After all, it wasn't till weeks after Sundance 2004 that Carruth found distribution for Primer: ThinkFILM, which last year picked up fest fave Half Nelson. Despite raves from the likes of Esquire, which compared it to Stanley Kubrick's 2001: A Space Odyssey, Primer wound up pocketing less than half a million when it was finally released in the fall of 2004. That was nothing to be ashamed of, especially given Primer's catering-truck budget; it even made enough to allow Carruth to take a few years to write his next feature, which he's still doing at this very moment. But Carruth is still stuck in the Hollywood Phantom Zone, a fate that eluded previous Grand Jury Prize winners such as Bryan Singer, Joel and Ethan Coen, and Ed Burns.
"I am still feeling incredibly fortunate it all happened," Carruth says. "But I don't know how or if I am going to wind up taking advantage of it, I guess. When something like that happens, filmmakers have a chance to go on to the next big thing or become a hired gun, and I am well aware whatever I am it's a choice I made, and it could go another way."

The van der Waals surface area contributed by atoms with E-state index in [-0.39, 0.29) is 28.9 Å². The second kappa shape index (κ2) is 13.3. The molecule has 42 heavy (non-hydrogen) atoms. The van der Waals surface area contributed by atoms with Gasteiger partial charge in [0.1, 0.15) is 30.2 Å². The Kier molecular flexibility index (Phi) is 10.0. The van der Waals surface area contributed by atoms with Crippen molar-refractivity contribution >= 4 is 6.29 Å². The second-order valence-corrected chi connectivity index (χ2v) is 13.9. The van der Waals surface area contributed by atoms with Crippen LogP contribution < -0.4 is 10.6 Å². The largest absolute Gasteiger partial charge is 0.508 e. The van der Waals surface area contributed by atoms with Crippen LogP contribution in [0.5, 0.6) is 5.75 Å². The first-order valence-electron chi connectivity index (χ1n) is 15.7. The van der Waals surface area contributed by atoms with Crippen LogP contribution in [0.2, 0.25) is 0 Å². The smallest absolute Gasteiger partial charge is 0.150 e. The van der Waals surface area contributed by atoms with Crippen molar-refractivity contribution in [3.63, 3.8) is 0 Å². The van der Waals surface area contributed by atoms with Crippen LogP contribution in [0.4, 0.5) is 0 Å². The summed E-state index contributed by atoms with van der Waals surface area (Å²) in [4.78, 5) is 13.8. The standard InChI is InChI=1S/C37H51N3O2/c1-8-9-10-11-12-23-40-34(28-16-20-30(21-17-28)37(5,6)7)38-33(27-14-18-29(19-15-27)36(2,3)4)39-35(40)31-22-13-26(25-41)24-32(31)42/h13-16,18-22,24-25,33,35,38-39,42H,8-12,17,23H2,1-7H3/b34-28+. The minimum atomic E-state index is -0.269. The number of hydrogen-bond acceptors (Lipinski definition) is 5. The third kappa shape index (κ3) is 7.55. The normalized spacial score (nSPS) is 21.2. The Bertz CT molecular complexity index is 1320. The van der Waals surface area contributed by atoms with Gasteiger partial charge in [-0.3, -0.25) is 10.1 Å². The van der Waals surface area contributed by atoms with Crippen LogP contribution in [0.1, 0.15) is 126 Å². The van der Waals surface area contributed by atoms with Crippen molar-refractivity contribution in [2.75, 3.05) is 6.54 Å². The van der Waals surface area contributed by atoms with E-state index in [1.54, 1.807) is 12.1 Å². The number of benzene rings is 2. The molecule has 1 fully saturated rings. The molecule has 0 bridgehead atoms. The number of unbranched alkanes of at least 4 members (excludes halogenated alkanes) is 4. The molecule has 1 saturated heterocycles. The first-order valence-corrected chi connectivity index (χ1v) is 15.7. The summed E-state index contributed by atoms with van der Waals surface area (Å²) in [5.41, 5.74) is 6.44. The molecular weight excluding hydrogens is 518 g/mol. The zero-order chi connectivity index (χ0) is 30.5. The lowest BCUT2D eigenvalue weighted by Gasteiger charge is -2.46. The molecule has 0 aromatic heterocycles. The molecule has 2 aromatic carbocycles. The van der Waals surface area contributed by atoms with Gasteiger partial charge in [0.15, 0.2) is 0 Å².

He's trying to finish writing his second film; every few months, Carruth thinks he's done with it, then realizes it needs more work...and more work...and more work still. He says he's become friends with Soderbergh, who's encouraged the young filmmaker to keep at it; Soderbergh even invited Carruth to the set of Ocean's Thirteen a few days ago, Carruth says, "to see what a real movie looks like." He laughs.
Carruth says he has accepted only one directing job, on an anthology television series featuring famous science-fiction story adaptations. But he passed, ultimately, when the creators kept insisting he turn the main characters of Fritz Leiber's 1953 story "A Pail of Air," about survivors trapped on a dying earth, into zombies and vampires.
"Whatever my name might have meant after Sundance, it means far less now," Carruth says. "It's capital I didn't waste necessarily, but I also didn't use it. Am I starting out like I was four years ago? I didn't think there was another way to do. I just don't work well in any other kind of situation." He swears he'll get that second movie written soon. Then, ya know, he'll shoot the damned thing.
"Then again," he says with a chuckle, "I might be doing software again."